What to Expect When You're Expecting, and Other Adventures in Computing Careers

* UPDATE: NEW! Want to bring a child with you to WiAC '12 to get a jump-start in learning about this important area? When you register for WiAC '12, you can now purchase a guest pass for those 18 years or younger for only $50. Get started on your registration for WiAC '12 at USENIX Federated Conferences week here.

Last night I booked my flight to Boston for Federated Conferences Week, which will be held June 12-15. I also booked a ticket for my 15-year-old daughter, Cleo. Why? Because I'm a single parent, which means I bring her with me on business trips when I can.

I don't think they covered this part of parenting in my copy of What to Expect When You're Expecting, so I'm writing the Business Travel with Daughters chapter as I go... Believe me, this chapter has required many, many revisions.

I didn't ask for permission from my employers or colleagues when I made the decision to bring Cleo with me on a business trip. My colleagues are aware of my status as a single parent of a teenage daughter, so I assumed no one would mind. Besides, my kid will be exploring Boston during the day while I'm attending sessions, so it's not like anyone will be tripping over her in the hallways.

I did mention that my daughter was coming with me in an email I sent to the USENIX Women in Advanced Computing Summit (aka WiAC'12) organizers and speakers.

I wrote, "I'm looking forward to seeing everyone in Boston. I'm bringing my 15-year-old daughter with me to Boston - she's taking her first programming class next year, so it'll be great for her to meet some/all of you."

The first Women in Advanced Computing Summit will be held Tuesday, June 12, as part of Federated Conferences Week, and the point of my email was to ask recipients two questions:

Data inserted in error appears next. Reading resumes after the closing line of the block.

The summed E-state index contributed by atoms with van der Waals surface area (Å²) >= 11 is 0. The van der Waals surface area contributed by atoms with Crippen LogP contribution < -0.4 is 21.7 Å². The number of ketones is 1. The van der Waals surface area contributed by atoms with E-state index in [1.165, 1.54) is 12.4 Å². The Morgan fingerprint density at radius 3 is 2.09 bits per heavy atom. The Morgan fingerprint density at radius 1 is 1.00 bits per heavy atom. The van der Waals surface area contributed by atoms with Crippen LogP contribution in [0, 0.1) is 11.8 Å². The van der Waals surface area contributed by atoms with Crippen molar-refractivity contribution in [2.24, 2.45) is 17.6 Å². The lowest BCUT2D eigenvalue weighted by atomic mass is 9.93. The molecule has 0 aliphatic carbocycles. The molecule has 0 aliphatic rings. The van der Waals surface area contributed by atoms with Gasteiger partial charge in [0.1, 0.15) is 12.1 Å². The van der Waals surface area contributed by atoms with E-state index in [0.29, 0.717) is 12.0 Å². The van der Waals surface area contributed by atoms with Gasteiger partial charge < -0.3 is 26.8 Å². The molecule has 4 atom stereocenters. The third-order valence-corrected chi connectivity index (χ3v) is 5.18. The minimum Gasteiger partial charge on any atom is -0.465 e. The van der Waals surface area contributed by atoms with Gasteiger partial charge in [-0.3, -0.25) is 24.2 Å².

1. How will WiAC'12 be different from other "Women in..." tech events?
  2. Why are you excited about the first USENIX WiAC summit?

Before any of the women answered my two questions, one of them replied, asking, "Do you have plans for your daughter on the days of the conference(s)? I will be bringing my 14-year-old daughter and 11-year-old son. I was planning on sending them to the science museum. Maybe the kids can hang out together!"

The next woman who replied also commented on my plans to bring Cleo, saying, "Hmmm — what an interesting idea — I wonder if we should have a 'daughters' event as part of the day." She told me that she's been bringing her kids to conferences with her for years.

These were not the reactions I was expecting. No one sounded concerned about my unprofessional behavior, my priorities, or my kid being a distraction. Suddenly, I wasn't worried about how I would juggle parenting and participating at the event.

The WiAC summit is exactly the kind of event I've always wanted to attend. And our daughters are one of the reasons why we need events and discussions that focus on the topic of women in computing.

"I am excited about this summit because it provides opportunities not just for reflection and discussion but also for action," responded Jessica McKellar, WiAC'12 panelist and Project Lead, Ksplice Group at Oracle. "It is a rare chance to hear the perspectives of super-technical women from both academia and industry and from multiple generations about what it really takes to change the dynamic for women in computing."

McKellar is right — the workshop isn't just about discussion. We need to follow up with action, which is why Cat Allman, Program Manager at Google's Open Source Programs Office, will facilitate an afternoon workshop. The goal of the workshop is to "... assess the day and declare an intent to concretely change the shape of computing to make it more supportive of women who desire a career in a computing profession." In the workshop, attendees will focus on answering:

How can we support the up-and-comers, change the landscape to reduce or remove barriers to women, and engage the other gender to aid in improving the culture?

"Over the years I've met so many terrific women in CS and the tech industry through USENIX," Allman says. "Having a chance to collect some of them together to specifically talk amongst ourselves about career issues in our industry is going to be great!"

We hope you can join us next month in Boston. Be sure to register by May 29 to take advantage of the early-bird discount.

(You might also want to read: 7 practical reasons to teach children about open source)